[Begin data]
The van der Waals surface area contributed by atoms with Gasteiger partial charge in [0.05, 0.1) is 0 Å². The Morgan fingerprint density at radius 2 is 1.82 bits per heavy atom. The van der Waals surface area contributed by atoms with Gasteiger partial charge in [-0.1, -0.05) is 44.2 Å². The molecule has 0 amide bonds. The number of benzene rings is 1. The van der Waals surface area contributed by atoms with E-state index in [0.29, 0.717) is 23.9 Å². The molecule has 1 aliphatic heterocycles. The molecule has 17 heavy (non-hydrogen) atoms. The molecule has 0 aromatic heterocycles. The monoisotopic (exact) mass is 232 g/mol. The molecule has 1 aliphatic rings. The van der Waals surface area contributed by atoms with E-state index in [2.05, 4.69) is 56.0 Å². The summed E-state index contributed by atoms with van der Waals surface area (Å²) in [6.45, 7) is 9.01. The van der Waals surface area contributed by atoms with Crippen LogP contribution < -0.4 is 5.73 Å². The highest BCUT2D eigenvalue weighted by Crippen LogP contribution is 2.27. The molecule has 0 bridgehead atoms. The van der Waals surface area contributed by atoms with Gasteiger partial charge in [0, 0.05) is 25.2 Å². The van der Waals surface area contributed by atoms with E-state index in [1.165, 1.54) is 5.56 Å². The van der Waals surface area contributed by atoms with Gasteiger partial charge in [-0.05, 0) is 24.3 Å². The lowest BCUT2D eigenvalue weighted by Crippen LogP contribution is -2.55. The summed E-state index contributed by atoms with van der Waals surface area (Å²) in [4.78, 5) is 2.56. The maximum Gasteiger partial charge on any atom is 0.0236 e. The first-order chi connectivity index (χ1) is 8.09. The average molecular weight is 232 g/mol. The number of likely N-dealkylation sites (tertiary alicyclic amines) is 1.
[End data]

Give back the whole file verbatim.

The van der Waals surface area contributed by atoms with Gasteiger partial charge in [0.05, 0.1) is 0 Å². The Morgan fingerprint density at radius 2 is 1.82 bits per heavy atom. The van der Waals surface area contributed by atoms with Gasteiger partial charge in [-0.1, -0.05) is 44.2 Å². The molecule has 0 amide bonds. The number of benzene rings is 1. The van der Waals surface area contributed by atoms with E-state index in [0.29, 0.717) is 23.9 Å². The molecule has 1 aliphatic heterocycles. The molecule has 17 heavy (non-hydrogen) atoms. The molecule has 0 aromatic heterocycles. The monoisotopic (exact) mass is 232 g/mol. The molecule has 1 aliphatic rings. The van der Waals surface area contributed by atoms with E-state index in [2.05, 4.69) is 56.0 Å². The summed E-state index contributed by atoms with van der Waals surface area (Å²) in [6.45, 7) is 9.01. The van der Waals surface area contributed by atoms with Crippen LogP contribution < -0.4 is 5.73 Å². The highest BCUT2D eigenvalue weighted by Crippen LogP contribution is 2.27. The molecule has 0 bridgehead atoms. The van der Waals surface area contributed by atoms with Gasteiger partial charge in [0, 0.05) is 25.2 Å². The van der Waals surface area contributed by atoms with E-state index in [1.165, 1.54) is 5.56 Å². The van der Waals surface area contributed by atoms with Gasteiger partial charge in [-0.05, 0) is 24.3 Å². The lowest BCUT2D eigenvalue weighted by Crippen LogP contribution is -2.55. The summed E-state index contributed by atoms with van der Waals surface area (Å²) in [4.78, 5) is 2.56. The maximum Gasteiger partial charge on any atom is 0.0236 e. The first-order chi connectivity index (χ1) is 8.09. The average molecular weight is 232 g/mol. The number of likely N-dealkylation sites (tertiary alicyclic amines) is 1.